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Re: [Fed-Talk] iPhone DVT Team Jailbreaks iPhone 3G
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Re: [Fed-Talk] iPhone DVT Team Jailbreaks iPhone 3G

On Jul 17, 2008, at 2:26 PM, Timothy J Miller wrote:

On Jul 17, 2008, at 1:46 PM, Fletcher, Boyd C. CIV US USJFCOM JFL J9935 wrote:

I know unlocking is legal, however Congress should make the it illegal to
provide phones that can not be unlocked. in a ideal situation the vendor
could sell a locked phone at a subsidized price and an unlocked phone at a
different price.

Nothing prevents this today. E.g., Palm now sells the Centro unfettered directly from their website--alongside the service-locked phones. Same goes for some other phones, though not all models from all makers are so available.

IMHO, the only reason Apple *doesn't* do this now comes down to *one single feature*: Visual Voicemail. This requires service-side support, and in exchange for building it the services extracted exclusivity agreements. And for whatever reason Apple felt the feature was compelling enough to cave on it.

It's a shame, really, since I think Apple could've gotten a better deal--like selling AT&T & T-Mobile SIM cards straight from the Apple store--if they didn't need the service side support. This could've been the thing that broke the US cell market wide open. But 'twas not to be.

Yet. We'll see when the AT&T exclusivity agreement expires. In 3 years.

It's more than visual's also the need for affordable unlimited data packages. In the US it may be simple with only one other (major) choice for a GSM carrier; namely, T-Mobile. But the world over, it's not so simple. And in the US, the iPhone 3G wouldn't even work on T-Mobile's high speed network, and it's not because Apple has crippled it. So there's the potential issue of multiple versions of hardware, or the untenable situation of making the device slightly larger, or other tradeoffs.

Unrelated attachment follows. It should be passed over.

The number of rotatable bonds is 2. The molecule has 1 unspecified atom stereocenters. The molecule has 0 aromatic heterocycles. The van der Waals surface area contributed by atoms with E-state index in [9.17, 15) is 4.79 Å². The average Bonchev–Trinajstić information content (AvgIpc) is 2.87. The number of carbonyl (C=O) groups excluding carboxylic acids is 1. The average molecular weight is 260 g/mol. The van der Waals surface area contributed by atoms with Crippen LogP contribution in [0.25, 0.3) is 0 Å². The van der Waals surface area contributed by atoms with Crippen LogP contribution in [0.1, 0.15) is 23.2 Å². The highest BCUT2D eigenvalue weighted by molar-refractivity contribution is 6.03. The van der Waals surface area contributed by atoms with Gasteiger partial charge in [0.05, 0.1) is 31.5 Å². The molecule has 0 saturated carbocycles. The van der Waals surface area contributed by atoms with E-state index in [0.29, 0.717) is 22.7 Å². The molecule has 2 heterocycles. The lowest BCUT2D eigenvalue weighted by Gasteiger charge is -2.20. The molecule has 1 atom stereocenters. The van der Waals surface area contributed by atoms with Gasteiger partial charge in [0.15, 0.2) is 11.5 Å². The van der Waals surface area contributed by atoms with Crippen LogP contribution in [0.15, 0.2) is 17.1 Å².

Not to mention the requirement to have a carrier that is willing to handle the product in the way that Apple needs it handled. Apple's already breaking down carrier models: selling music, (free) ringtones, and applications via a channel OUTSIDE of the carriers' traditional models. Some might scoff and talk of all the things they can do with their [insert favorite smartphone here], but the fact is this is a FIRST for any handset in a way that is accessible to the masses. Just like the iPod.

The current model is better than Apple becoming an MVNO, or just selling phone hardware and hoping ordinary consumers will be able to figure out plans and services that serve the iPhone's needs well.

Also, AT&T's initial agreement was 5 years. And something that is little-known, but seems to be common knowledge among AT&T managers, is that because of the first year being such a fiasco (from AT&T's perspective), AT&T was granted the right to renegotiate...and they did, for another 5 years of exclusivity. No, there are no press releases or official statements to this effect...but AT&T has been telling this to its retail managers in briefings. (And even if that's not accurate, it's still 4 more years of AT&T exclusivity in the US).

Yes, the carriers have a racket, but there are also compelling reasons to have carrier partnerships (and the locked handsets that come along with it). Just one is more control of the ecosystem, and leverage to do things outside of the carrier's traditional models, which haven't been possible or practical for mainstream, ordinary users, even if they have been for savvy or "power" users. Apple is, as usual, breaking down these walls, and when it gets sufficient marketshare, will be able to throw around its weight a bit more to everyone's benefit. Witness Apple's moves on DRM-free music with iTunes. Jobs' statement on DRM was the biggest single shot across the bow of the DRM status quo from anywhere near that important in computing or media, ever. And other vendors (like Amazon) have been able to take advantage of this, to the ultimate benefit of the consumer.

With the iPhone, Apple will be moving the wireless industry beyond the doldrums that it has been in for years, and will make advanced, desktop-class features available to normal users in a device that fits in your pocket. There's a bigger picture, here.

- Dave
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 >Re: [Fed-Talk] iPhone DVT Team Jailbreaks iPhone 3G (From: "Fletcher, Boyd C. CIV US USJFCOM JFL J9935" <email@hidden>)
 >Re: [Fed-Talk] iPhone DVT Team Jailbreaks iPhone 3G (From: Timothy J Miller <email@hidden>)

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